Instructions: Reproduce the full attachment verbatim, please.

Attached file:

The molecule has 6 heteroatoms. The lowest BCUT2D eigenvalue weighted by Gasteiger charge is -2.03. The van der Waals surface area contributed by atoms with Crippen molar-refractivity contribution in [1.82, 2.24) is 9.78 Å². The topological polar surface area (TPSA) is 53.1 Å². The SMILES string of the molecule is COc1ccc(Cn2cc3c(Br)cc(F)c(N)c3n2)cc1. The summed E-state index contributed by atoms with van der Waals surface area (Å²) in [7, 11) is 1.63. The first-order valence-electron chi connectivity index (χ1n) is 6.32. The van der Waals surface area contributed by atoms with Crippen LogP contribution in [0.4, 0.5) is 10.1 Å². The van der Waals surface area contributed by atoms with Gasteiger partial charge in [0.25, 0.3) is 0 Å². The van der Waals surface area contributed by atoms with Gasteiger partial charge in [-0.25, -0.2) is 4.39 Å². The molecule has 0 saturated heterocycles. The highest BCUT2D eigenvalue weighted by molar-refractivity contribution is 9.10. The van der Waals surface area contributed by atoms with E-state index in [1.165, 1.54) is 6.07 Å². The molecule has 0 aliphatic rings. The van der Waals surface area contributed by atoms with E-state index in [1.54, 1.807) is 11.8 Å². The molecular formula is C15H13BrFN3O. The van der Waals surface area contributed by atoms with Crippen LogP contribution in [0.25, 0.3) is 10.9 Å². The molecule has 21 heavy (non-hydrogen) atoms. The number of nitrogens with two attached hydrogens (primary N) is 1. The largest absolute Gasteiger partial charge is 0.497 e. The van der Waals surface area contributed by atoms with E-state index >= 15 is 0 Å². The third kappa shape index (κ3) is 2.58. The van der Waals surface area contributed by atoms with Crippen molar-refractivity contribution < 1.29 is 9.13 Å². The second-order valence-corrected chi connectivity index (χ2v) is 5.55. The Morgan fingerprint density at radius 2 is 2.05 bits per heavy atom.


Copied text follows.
The molecule has 6 heteroatoms. The lowest BCUT2D eigenvalue weighted by Gasteiger charge is -2.03. The van der Waals surface area contributed by atoms with Crippen molar-refractivity contribution in [1.82, 2.24) is 9.78 Å². The topological polar surface area (TPSA) is 53.1 Å². The SMILES string of the molecule is COc1ccc(Cn2cc3c(Br)cc(F)c(N)c3n2)cc1. The summed E-state index contributed by atoms with van der Waals surface area (Å²) in [7, 11) is 1.63. The first-order valence-electron chi connectivity index (χ1n) is 6.32. The van der Waals surface area contributed by atoms with Crippen LogP contribution in [0.4, 0.5) is 10.1 Å². The van der Waals surface area contributed by atoms with Gasteiger partial charge in [0.25, 0.3) is 0 Å². The van der Waals surface area contributed by atoms with Gasteiger partial charge in [-0.25, -0.2) is 4.39 Å². The molecule has 0 saturated heterocycles. The highest BCUT2D eigenvalue weighted by molar-refractivity contribution is 9.10. The van der Waals surface area contributed by atoms with E-state index in [1.165, 1.54) is 6.07 Å². The molecule has 0 aliphatic rings. The van der Waals surface area contributed by atoms with E-state index in [1.54, 1.807) is 11.8 Å². The molecular formula is C15H13BrFN3O. The van der Waals surface area contributed by atoms with Crippen LogP contribution in [0.25, 0.3) is 10.9 Å². The molecule has 21 heavy (non-hydrogen) atoms. The number of nitrogens with two attached hydrogens (primary N) is 1. The largest absolute Gasteiger partial charge is 0.497 e. The van der Waals surface area contributed by atoms with E-state index >= 15 is 0 Å². The third kappa shape index (κ3) is 2.58. The van der Waals surface area contributed by atoms with Crippen molar-refractivity contribution < 1.29 is 9.13 Å². The second-order valence-corrected chi connectivity index (χ2v) is 5.55. The Morgan fingerprint density at radius 2 is 2.05 bits per heavy atom.